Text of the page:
5. human beings are either blessed or burdened by their ability to be blinded by belief, depending on the person and the nature of their belief.

6. belief is the internal artform of creating myth for the purpose of personal survival in a universe which provides us with nothing but a very short period of time in which to either live or wait to die.

7. myths are what brings a believable sense of meaning to our lives. without them we fall victim to the void, deadened and defeated by the obstructing reality of our own end and the worthlessness which precedes it.

8. myths are made real through real experience, through personal interaction with the world as it presents itself to the individual and by the acceptance and internalization of the lessons that our lives provide us. it is reading between the lines of daily life until sense, if any, can be made of the meanings that underlie the moment.

9. if myths are the product of moments, and if every person exists in a series of moments that are completely their own insofar as they perceive themselves individuals by prejudice of past experiences, myths, if they contain actual and life-affirming meaning, must be made by each person for themselves. myths can not be made for the individual.

10. we live in a world that creates an almost all but unavoidable set of external and textual myths in order to sedate the individual and keep them involved and devoted to a cause that is not their own. we accept as such because it has become convenient to accept; little else is offered.

11. these external myths are inherently void of meaning, as they are not discovered by or for the individual, but rather they are weak rationalizations set in front of us to us keep us from seeking our own. they serve no other purpose outside of self-preservation for a system that can’t survive without its total acceptance by the larger majority.

12. in this sense, the world renders both itself and its people lost of meaning and without true inner purpose. such a world is fated to consume itself and all within it. such a world is deadening.

13. humanity can not exist within the truth of the universe which does not allow him to matter. humanity may have no meaning in a place that does not allow him to seek his own.

14. to make our own myths, as we must, we must first abandon and detach ourselves from the external myth and move on as though it never was. the only way out is in, and to turn inward we must also turn away to where the world is no longer the world, but instead something more like the way it feels when a reflection of love tells you that it is all in a world that isn’t.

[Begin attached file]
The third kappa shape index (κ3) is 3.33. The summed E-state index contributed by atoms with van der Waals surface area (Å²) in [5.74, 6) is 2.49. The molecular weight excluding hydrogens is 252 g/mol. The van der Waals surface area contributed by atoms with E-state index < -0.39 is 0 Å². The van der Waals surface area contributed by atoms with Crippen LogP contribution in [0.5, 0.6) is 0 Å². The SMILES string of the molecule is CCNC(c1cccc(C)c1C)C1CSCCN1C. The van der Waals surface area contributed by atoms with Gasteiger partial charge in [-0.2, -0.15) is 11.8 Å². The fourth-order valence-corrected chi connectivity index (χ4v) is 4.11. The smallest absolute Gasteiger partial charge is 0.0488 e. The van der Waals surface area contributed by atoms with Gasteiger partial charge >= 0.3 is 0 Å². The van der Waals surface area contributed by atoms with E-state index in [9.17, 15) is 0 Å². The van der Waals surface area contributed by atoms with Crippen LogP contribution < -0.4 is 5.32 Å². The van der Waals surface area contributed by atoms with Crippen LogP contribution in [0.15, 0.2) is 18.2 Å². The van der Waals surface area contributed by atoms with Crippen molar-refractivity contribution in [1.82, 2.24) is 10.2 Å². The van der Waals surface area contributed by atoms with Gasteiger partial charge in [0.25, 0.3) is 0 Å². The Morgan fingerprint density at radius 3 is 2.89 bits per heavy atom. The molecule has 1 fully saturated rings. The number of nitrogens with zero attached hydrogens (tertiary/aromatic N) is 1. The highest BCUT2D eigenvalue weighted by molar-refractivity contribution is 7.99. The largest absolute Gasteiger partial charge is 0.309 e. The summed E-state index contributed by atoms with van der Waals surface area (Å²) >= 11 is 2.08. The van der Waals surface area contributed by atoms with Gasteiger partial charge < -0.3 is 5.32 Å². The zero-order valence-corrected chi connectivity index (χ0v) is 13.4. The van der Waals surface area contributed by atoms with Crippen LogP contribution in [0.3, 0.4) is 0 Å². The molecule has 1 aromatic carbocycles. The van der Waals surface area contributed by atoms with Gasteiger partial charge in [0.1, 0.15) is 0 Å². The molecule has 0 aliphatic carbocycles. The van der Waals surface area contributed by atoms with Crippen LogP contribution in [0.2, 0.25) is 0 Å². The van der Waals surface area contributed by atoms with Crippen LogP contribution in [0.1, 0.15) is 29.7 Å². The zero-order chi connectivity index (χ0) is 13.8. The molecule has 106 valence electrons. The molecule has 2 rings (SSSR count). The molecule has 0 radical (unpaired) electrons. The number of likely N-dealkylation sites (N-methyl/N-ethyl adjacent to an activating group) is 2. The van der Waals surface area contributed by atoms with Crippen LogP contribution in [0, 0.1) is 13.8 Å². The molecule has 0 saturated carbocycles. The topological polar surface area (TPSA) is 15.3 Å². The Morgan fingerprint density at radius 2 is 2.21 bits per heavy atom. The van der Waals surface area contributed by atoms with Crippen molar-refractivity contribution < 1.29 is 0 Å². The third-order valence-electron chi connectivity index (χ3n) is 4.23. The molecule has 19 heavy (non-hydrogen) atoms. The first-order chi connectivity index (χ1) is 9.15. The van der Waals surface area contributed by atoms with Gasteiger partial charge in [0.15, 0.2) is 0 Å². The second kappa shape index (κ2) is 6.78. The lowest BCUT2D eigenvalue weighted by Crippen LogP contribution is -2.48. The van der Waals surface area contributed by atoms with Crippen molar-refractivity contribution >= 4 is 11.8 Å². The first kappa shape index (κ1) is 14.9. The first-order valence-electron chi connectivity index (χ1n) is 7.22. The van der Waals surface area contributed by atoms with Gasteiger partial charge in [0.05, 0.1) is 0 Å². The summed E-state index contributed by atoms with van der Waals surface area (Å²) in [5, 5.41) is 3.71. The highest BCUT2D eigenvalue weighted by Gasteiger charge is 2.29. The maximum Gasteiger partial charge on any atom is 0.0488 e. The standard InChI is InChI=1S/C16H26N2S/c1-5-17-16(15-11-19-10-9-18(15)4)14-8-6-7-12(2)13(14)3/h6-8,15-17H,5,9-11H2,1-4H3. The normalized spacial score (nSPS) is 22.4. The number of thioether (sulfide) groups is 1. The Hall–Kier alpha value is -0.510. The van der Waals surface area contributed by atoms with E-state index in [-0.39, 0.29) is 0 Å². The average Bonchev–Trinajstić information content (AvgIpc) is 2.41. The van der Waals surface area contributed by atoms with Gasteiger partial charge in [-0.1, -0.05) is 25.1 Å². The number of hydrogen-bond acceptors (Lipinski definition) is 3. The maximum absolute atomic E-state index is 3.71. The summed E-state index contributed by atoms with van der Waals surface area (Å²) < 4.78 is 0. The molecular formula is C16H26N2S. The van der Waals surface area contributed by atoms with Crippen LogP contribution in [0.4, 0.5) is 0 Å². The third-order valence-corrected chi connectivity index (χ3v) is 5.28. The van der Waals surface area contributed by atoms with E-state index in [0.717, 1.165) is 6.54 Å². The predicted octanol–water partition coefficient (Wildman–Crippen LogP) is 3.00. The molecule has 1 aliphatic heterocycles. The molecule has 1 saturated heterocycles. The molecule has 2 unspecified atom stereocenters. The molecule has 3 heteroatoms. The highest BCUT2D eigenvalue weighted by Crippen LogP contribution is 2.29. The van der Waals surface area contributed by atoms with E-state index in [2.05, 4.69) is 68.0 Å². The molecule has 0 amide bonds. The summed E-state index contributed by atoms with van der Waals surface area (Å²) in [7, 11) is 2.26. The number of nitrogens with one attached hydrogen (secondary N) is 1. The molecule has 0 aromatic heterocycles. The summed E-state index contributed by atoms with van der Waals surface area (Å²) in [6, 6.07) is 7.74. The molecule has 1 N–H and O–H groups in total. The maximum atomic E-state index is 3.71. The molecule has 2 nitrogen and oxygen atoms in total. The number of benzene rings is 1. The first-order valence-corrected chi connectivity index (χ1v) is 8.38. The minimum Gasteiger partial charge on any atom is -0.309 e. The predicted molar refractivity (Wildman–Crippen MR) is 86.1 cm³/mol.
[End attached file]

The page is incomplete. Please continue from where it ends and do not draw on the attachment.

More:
15. salvation is personal. it is all that matters. all you need is a set of balls, a couple good friends, some sympathy, and a kiss. when it comes it should feel like the only thing that ever was.

(Written by Nicholas Gulig)

All She Wanted (Variant #1)

Be Morning

i need not know cold
be morning a brittle empty bed
i shall seek you
in rushes against the frost


Dedicated To Liberty And Love, Pt. 1

He was a philosopher, a political economist, a public servant and a member of parliament, but above all he loved her. More than his philosophies. More than notoriety. More than all his bound volumes, many of whom he credits her with collaborating and writing.

The following reads John Stuart Mill's dedication in the publication of On Liberty to his wife, Harriet Taylor Mill:

Dedicated To Liberty And Love, Pt. 2

John Stuart Mill to Harriet Taylor Mill
March 20, 1854 -

I am but fit to be one wheel in an engine, not to be the self moving engine itself - a real majestic intellect, not to say moral nature like yours, I can only look up and admire.

I shall never be satisfied unless you allow our best book, the book which is to come, to have our two names on the title page. It ought to be so with everything I publish, for the better half of it all is yours, but the book which will contain our best thoughts, if it has only one name to it, that should be yours.


You Know I Love You So Baby Please Don't Go

Nicholas Of Myra: The Patron Saint of Sailors

Nicholas of Myra. Nicholas the Wonderworker. The son of wealthy parents, legend has it that Nicholas went to study in Alexandria and while returning on one of his sea voyages to Myra, saved the life of a sailor who tumbled from the ship's rigging in a storm. Upon returning to Myra, Nicholas brought the young sailor to church bestowing on him the virtues of God. At the same time, the Bishop of Myra died and the church elders were instructed in a dream to replace him with a "man who conquers" (greek: Nikei). While discussing the implications of the dream, the church elders heard the sailor telling anyone who would listen of his saviour, the brave Nikei-Laos. Upon hearing this, the elders appointed Nicholas the successor. He was born in 270 and died in 330. Sainted for miracles attributed to his intercession, Nicholas of Myra is the patron saint for sailors, fishermen, repentant thieves, prostitutes, children and the falsely accused. His relics, translated in 1087, lie in Bari, Italy.

Un Baiser Dans Le Silence

like two lovers
on the parisian subway
i go deaf when we kiss.

On The Way To Where We Go

"The Meeting Place" by Paul Day
(St. Pancras Station, London)


Where He Stands With Her

Home is anywhere and everywhere. From Long Beach, California to Halifax, Nova Scotia.

And when it's time to leave, he waits ironcast and stoic. Alone with the outstretched sea.

His duty is but a shadow that casts its deep light on all that he does.

And that duty is what he stands for, staring, wondering endlessly a duty to who.

But when he holds her the longing breaks through, and
with it the knowing she's been there waiting too.

Related Posts with Thumbnails